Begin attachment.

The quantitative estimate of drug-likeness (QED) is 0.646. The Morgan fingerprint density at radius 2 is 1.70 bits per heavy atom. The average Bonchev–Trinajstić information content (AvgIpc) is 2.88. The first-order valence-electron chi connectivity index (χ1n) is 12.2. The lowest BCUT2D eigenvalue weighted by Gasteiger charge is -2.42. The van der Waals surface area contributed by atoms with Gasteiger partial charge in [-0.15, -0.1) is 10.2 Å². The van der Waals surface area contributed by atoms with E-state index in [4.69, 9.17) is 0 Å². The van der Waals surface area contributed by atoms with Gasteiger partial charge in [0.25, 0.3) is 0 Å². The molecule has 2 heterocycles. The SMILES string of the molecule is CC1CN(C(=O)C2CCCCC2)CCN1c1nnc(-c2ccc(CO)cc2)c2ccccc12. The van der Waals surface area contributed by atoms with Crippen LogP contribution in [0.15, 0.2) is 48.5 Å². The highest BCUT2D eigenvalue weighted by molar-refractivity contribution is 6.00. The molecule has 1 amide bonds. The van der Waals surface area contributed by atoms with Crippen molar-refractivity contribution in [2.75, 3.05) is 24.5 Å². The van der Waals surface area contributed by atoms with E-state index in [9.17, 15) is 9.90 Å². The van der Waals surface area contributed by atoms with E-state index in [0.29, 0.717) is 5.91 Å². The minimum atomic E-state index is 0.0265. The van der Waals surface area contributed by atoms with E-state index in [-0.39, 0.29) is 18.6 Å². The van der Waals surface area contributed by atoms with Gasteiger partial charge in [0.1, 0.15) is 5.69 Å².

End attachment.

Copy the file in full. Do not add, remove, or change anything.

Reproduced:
The quantitative estimate of drug-likeness (QED) is 0.646. The Morgan fingerprint density at radius 2 is 1.70 bits per heavy atom. The average Bonchev–Trinajstić information content (AvgIpc) is 2.88. The first-order valence-electron chi connectivity index (χ1n) is 12.2. The lowest BCUT2D eigenvalue weighted by Gasteiger charge is -2.42. The van der Waals surface area contributed by atoms with Gasteiger partial charge in [-0.15, -0.1) is 10.2 Å². The van der Waals surface area contributed by atoms with E-state index in [4.69, 9.17) is 0 Å². The van der Waals surface area contributed by atoms with Gasteiger partial charge in [0.25, 0.3) is 0 Å². The molecule has 2 heterocycles. The SMILES string of the molecule is CC1CN(C(=O)C2CCCCC2)CCN1c1nnc(-c2ccc(CO)cc2)c2ccccc12. The van der Waals surface area contributed by atoms with Crippen LogP contribution in [0.15, 0.2) is 48.5 Å². The highest BCUT2D eigenvalue weighted by molar-refractivity contribution is 6.00. The molecule has 1 amide bonds. The van der Waals surface area contributed by atoms with Crippen molar-refractivity contribution in [2.75, 3.05) is 24.5 Å². The van der Waals surface area contributed by atoms with E-state index in [9.17, 15) is 9.90 Å². The van der Waals surface area contributed by atoms with E-state index in [0.29, 0.717) is 5.91 Å². The minimum atomic E-state index is 0.0265. The van der Waals surface area contributed by atoms with E-state index in [-0.39, 0.29) is 18.6 Å². The van der Waals surface area contributed by atoms with Gasteiger partial charge in [0.1, 0.15) is 5.69 Å².